It’s not all about them, but about the success of the organizations they lead, and in turn, the success of people who join them on the journey. Their enthusiasm and pride in their work and their desire to see each individual reach their full potential inspires others to follow them and put forth their best efforts. People follow them because they know their efforts will be recognized and rewarded.
Great leaders realize that their organization’s best customers will be treated no better than how they treat their employees—and with that in mind, they ensure employees are treated as the valuable assets they are.
When Eastern Airlines was purchased by Texas Air, led by Frank Lorenzo, in 1986—new policies and practices caused a severe decline in employee morale, and these declines were readily apparent to Eastern Airlines’ customers. I know, because I flew on Eastern Airlines at the time employee morale plummeted, and their low morale caused me (as well as many others) to not want to fly Eastern again. Interestingly enough, Lorenzo was named by Time Magazine as one of the ten worst bosses of the century, and vilified in a Time article titled “Bosses from Hell.”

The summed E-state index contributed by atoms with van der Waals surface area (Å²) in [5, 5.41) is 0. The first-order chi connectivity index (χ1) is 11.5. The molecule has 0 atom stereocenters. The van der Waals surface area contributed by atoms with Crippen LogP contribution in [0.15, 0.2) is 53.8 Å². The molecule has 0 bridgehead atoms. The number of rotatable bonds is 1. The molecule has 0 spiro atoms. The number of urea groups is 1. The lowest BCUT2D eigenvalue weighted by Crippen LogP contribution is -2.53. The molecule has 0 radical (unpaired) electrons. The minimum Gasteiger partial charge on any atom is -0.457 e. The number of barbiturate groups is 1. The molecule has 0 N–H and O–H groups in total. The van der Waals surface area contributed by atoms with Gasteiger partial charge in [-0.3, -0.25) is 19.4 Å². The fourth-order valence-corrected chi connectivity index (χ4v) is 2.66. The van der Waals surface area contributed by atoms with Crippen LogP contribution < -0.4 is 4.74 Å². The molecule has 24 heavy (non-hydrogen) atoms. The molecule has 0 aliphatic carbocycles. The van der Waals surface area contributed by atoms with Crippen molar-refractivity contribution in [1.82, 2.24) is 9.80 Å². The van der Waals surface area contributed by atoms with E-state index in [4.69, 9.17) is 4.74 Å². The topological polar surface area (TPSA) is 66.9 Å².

In Leading at a Higher Level, Ken Blanchard, co-author of The One Minute Manager, suggests that leadership needs to be grounded in humility and that it is essential to focus on the greater good of people and the organization. I agree with Blanchard when he says, that leadership is, “the capacity to influence others by unleashing the power and potential of people and organizations for the greater good [emphasis mine].“